Please, take a very high, birds-eye view of cause and effect and observe the fit between all the causes and effects below. Then look up into the darkness and light in the vastness of all the skies above, the patterns there too are clear, even if they are fractalish, haphazard, and too vast to comprehend.

Without us to observe these patterns the unconscious universe would not be able to begin to know itself. But insignificant as we are, and limited though it is, we human beings do have the capacity for conscious awareness. Our duty seems to be to use it to perceive, to try to understand and to know; to expand our consciousness by focusing on what we are unconscious of, on what we don’t know in the first instance. For this we have to be unafraid of the unknown, and focus epistemologically on looking at what we don’t know about ourselves as best we can. And to do this by using what we do know to help. Like a telescope helps us look at the stars or a microscope to look at bacteria. 

In previous times this activity would have been labelled as religious, or quasi-religious, as a kind of gnosticism. But nowadays, at least in western cultures, it is often seen as psychological, something that people address in the privacy of their own homes or the psychotherapeutic consulting room. Nevertheless, trying to know more can be summarised in general terms as an attempt to personally address the general human condition by focusing on the question which is pretty much the same for almost all the 8,000,000,000 of us on the planet. That question is: ‘What’s the point?’.

So where, generally speaking, and starting and finishing with ourselves, do we begin the lifelong process of trying to come to the answer to that question. Most of us probably begin with what we perceive. And perhaps the first thing we perceive is the primacy of perception itself (cf Merleau-Ponty 1964). The next thing we perceive is the spatial and temporal relationships between us and around us. As time goes by we notice the relationship, or fit, between the patterns of our own feelings, thoughts, behaviour, together with our perception of them, and try to differentiate what is within ourselves from what is not, what is external. When the two are not differentiated, there madness lies.

Sometimes some people stumble into psychotherapy led by what 17th c pantheistic philosopher, Baruch Spinoza, referred to as their ‘conatus’, by which he meant the totality of who a person is and what they know, as well as and perhaps more importantly, what they don’t know, about themselves, and towards which their feelings and behaviours propel and navigate them throughout the course of their lives.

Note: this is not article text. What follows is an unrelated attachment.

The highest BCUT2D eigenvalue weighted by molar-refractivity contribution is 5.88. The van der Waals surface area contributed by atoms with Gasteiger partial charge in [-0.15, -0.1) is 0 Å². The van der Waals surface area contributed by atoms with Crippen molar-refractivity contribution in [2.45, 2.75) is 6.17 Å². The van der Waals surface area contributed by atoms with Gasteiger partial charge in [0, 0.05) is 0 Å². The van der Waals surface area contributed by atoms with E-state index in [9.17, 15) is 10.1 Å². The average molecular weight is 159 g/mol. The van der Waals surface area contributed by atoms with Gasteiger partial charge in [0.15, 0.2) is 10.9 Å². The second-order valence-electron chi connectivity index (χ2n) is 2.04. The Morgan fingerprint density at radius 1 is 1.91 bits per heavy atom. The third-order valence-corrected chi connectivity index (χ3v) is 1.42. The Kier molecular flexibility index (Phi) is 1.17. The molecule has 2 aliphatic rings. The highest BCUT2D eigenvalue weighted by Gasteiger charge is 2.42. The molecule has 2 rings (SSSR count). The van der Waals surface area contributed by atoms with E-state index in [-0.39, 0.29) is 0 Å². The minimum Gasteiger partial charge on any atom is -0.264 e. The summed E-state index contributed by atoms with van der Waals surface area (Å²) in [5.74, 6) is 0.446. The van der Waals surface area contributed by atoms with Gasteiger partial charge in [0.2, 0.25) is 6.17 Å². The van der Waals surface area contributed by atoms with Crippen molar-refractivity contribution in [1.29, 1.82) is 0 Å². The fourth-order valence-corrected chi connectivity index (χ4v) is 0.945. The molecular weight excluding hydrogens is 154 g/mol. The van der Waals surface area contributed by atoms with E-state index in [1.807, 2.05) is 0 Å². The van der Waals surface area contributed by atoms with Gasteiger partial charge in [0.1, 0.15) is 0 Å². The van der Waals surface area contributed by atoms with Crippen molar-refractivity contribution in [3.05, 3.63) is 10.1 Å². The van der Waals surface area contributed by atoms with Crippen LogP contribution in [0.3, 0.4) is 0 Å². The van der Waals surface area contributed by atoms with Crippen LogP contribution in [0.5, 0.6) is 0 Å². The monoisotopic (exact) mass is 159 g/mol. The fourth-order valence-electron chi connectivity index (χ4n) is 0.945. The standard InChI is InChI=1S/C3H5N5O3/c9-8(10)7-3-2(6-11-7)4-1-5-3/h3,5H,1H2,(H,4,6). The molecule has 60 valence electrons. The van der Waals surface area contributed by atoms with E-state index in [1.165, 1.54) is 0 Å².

This journey often involves great mental suffering, and as per Reinhold Niebuhr’s famous Serenity Prayer, developing the wisdom to know the difference between the internal and external world, between what can and what cannot be changed. Indeed, between all things in this multifarious world. 

The life work of analytical psychologist, Carl Jung, largely focused on developing this differentiating wisdom, or understanding, or consciousness, by exploring what we generally, or collectively, don’t know, or are unconscious of. He did this by identifying connections between types of internal and types of external things, and between what is personal and what is impersonal or collective within us. He identified the individuation process as mental health, and therefore as the main task in life. In his theory of archetypes (The Archetypes and The Collective Unconscious 2014), he presented us with an existential, even spiritual, handbook for helping each one of us navigate our way through our experience in life in terms of our unique conatus or purpose.

Therefore always ask yourself what you want to live for!

Whether you are an extrovert, with your consciousness mainly focused on what is around you, or an introvert who focuses more on your own feelings, the task is the same: We have to make our own unique sense of what we perceive in order to be true to what we are here for. Sans belief. Sans ideology. Each of us doing what no-one else can – living our own story here on Planet Earth.

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